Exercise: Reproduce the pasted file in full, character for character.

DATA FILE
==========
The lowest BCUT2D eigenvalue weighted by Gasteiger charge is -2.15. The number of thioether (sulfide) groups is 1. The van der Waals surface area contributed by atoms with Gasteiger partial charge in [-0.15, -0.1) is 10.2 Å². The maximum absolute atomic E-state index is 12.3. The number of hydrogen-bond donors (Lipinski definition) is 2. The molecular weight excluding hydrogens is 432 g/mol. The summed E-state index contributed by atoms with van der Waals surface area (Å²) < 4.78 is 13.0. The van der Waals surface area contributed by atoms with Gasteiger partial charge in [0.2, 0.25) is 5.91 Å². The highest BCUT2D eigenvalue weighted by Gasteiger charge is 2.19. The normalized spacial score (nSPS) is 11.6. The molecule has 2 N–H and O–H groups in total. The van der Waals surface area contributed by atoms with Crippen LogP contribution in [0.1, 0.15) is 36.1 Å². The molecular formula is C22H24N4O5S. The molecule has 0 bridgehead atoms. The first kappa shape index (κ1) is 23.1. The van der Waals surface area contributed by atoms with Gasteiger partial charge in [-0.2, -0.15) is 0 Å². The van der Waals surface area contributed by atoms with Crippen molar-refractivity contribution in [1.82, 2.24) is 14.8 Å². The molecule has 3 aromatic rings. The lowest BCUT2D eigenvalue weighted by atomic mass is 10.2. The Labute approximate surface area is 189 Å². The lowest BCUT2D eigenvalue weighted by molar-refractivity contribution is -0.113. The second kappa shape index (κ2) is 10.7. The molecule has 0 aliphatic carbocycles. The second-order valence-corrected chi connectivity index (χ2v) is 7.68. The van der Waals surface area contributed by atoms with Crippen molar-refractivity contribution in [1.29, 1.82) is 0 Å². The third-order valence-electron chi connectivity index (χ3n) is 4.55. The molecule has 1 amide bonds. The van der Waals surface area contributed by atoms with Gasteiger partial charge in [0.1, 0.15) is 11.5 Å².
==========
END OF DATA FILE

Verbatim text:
The lowest BCUT2D eigenvalue weighted by Gasteiger charge is -2.15. The number of thioether (sulfide) groups is 1. The van der Waals surface area contributed by atoms with Gasteiger partial charge in [-0.15, -0.1) is 10.2 Å². The maximum absolute atomic E-state index is 12.3. The number of hydrogen-bond donors (Lipinski definition) is 2. The molecular weight excluding hydrogens is 432 g/mol. The summed E-state index contributed by atoms with van der Waals surface area (Å²) < 4.78 is 13.0. The van der Waals surface area contributed by atoms with Gasteiger partial charge in [0.2, 0.25) is 5.91 Å². The highest BCUT2D eigenvalue weighted by Gasteiger charge is 2.19. The normalized spacial score (nSPS) is 11.6. The molecule has 2 N–H and O–H groups in total. The van der Waals surface area contributed by atoms with Crippen LogP contribution in [0.1, 0.15) is 36.1 Å². The molecular formula is C22H24N4O5S. The molecule has 0 bridgehead atoms. The first kappa shape index (κ1) is 23.1. The van der Waals surface area contributed by atoms with Gasteiger partial charge in [-0.2, -0.15) is 0 Å². The van der Waals surface area contributed by atoms with Crippen molar-refractivity contribution in [1.82, 2.24) is 14.8 Å². The molecule has 3 aromatic rings. The lowest BCUT2D eigenvalue weighted by atomic mass is 10.2. The Labute approximate surface area is 189 Å². The lowest BCUT2D eigenvalue weighted by molar-refractivity contribution is -0.113. The second kappa shape index (κ2) is 10.7. The molecule has 0 aliphatic carbocycles. The second-order valence-corrected chi connectivity index (χ2v) is 7.68. The van der Waals surface area contributed by atoms with Crippen molar-refractivity contribution in [1.29, 1.82) is 0 Å². The third-order valence-electron chi connectivity index (χ3n) is 4.55. The molecule has 1 amide bonds. The van der Waals surface area contributed by atoms with Gasteiger partial charge in [0.1, 0.15) is 11.5 Å².